Letter to the Editor re: Apprenticeship screening process
I recently became aware of the practices the Elko Sawmill uses in their screening process for apprenticeships, and I am appalled at the composition of their entrance exam. Many trades programs have entrance exams, including programs at SAIT and TRU, and although I disagree with some of the components of those exams, I am completely baffled by the questions Canfor poses to its prospective tradespeople.
Besides being asked to perform rapid math calculations, candidates for an apprenticeship at the mill must, in one multiple choice section, answer questions like: “what is the opposite of ‘fickle’?” As an educator, I am happy to see that vocabulary and numeracy remain an important part of post-secondary life, but I am at a loss for how this particular type of question has anything to do with being a good tradesperson, especially considering that most people carry around a device that not only acts as a calculator, but also acts as a personal dictionary. There are also other cringe-worthy questions listed under the “logic” section: candidates are shown a picture of a white cow and a spotted cow and asked “which is harder to see from an airplane?” This sort of vague question likely makes all educators shake their heads in disbelief — I mean, it only serves to create more questions, like: how high up is this airplane; is the ground covered in green grass, brown dirt, or white snow; and how is it that the person who wrote this test hasn’t been shot for creating such a stupid question?
Although I understand the need for a screening process for trades programs, this type of exam does nothing but diminish the actual value and intelligence of tradespeople. Shouldn’t employers be looking for traits like determination, collaboration, resourcefulness, and resiliency, or testing base knowledge and skills actually used in the trades? From what I understand, this test administered at the Elko Sawmill is passed by less than five per cent of the candidates who write it. As such, Canfor is actively passing up very capable and dedicated people in favour of someone who gets lucky on a gibberish exam. This certainly doesn’t inspire confidence in the intelligence and rationality of the people at the mill who continue to administer this test — perhaps it is they who need to be retested, only this time using a legitimate assessment.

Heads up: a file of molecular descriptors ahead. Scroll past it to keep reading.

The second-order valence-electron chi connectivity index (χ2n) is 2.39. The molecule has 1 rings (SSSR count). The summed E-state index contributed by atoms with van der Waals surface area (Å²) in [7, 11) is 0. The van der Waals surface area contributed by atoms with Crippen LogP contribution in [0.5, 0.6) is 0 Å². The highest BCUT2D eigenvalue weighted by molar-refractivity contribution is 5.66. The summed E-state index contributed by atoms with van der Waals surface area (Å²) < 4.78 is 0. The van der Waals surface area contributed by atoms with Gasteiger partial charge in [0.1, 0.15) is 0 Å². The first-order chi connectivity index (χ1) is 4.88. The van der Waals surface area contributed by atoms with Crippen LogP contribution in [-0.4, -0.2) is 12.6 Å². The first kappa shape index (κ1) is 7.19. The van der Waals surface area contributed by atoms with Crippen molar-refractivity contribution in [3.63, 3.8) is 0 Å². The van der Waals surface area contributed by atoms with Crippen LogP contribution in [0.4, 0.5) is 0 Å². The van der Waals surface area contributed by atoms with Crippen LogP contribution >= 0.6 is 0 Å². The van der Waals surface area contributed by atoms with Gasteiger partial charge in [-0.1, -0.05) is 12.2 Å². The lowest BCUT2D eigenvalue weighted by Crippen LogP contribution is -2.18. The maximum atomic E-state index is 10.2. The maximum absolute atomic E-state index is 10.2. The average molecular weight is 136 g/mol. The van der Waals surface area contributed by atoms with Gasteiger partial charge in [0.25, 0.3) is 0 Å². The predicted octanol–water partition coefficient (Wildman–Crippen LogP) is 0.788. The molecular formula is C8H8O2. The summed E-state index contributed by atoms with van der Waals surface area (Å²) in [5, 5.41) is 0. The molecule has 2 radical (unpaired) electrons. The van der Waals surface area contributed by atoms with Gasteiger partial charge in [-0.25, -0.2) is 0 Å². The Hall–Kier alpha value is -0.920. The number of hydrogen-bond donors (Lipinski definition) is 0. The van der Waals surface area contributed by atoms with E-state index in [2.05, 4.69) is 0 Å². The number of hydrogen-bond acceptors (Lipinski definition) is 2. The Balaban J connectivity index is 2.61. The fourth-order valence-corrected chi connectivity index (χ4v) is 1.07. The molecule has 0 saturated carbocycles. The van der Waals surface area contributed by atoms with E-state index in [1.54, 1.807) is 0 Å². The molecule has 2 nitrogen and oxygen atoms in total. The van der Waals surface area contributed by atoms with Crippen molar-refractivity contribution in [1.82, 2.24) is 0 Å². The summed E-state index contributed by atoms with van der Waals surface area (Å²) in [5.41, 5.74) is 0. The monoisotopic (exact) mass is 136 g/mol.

Adam MacDonaldVia email
Letter to the Editor re: Art is communication
Art is a form of communication, from pictures to murals. They represent someone or something. Highway signs communicate with the motorist, reminding or warning of danger spots.
Art is a subculture’s way of explaining to a tourist about a business or facility. If a tourist came to discover us in Fernie and drove past the arena and saw the mural immediately ice arena came to mind. I spent many hours watching the talent and long hours put in to create this masterpiece, especially as it was done on a wall and not on the ground.
I enjoyed this mural so much. I had these artists paint one for my home and had it signed by them. They were very talented and professional. I hope they are invited back to paint another mural. Like any other hot topic, the centre ice melted away.
Joe MacoskoFernie, B.C.
Letter to the Editor re: Waste reduction at Wapiti
The 2016 Wapiti Music Festival held in Annex Park this past weekend was by all accounts a fabulous success. Over the past eight years events in Fernie have steadily increased. Now many weekends have multiple activities and events to choose from. The organizers of Wapiti raised the bar significantly this year by insisting that their vendors use compostable material to serve their food and drink offerings. I commend Ryland Nelson for his efforts in this area as a board member over the past eight years. His passionate approach to reducing waste generated at this event not to half but to 10 per cent of what other similar events produce was ambitious to say the least. Ryland sourced out a pilot project in Cranbrook that would take the compostable materials; he set up a system to educate the public as they disposed of their items at Wapiti sorting them into compostable 60 per cent, recyclable 30 per cent and garbage 10 per cent.
As a volunteer at the Wildsight Waste Reduction Tent over the weekend I was so inspired to see people as they sorted their waste into the bins and the looks on their faces when they saw that the smallest bin was the garbage bin. It took every thing I had not to jump up and down and ask people if they were not amazed that this could be done at a big event.
Exposing Fernie kids to the potential of what can be diverted from our waste system gives them food for thought. Kids live by example, and how many throw away coffee cups go in the family garage per week that could be recycled or composted is staggering. My kids grew up in a time when re-use, reduce and recycling was very new to our area. Our simple rule at home was no garage on the ground, put everything you consume in your pockets at school and bring it home to be recycled. If you use a plastic disposable cup you must rinse it out and use it at least once more before you recycle it.
It is important to thank the organizers of Wapiti for their environmental stewardship and to acknowledge their leadership in this area as a way to reduce the impact that these events have on Fernie and our environment. I see it as the gold standard for events organization going forward including the civic events that I organize. It takes more planning, more volunteers and more awareness on the part of the festival organizers but what a great impact it can have. Excellent job, Wapiti!
Sharon SwitzerFernie, B.C.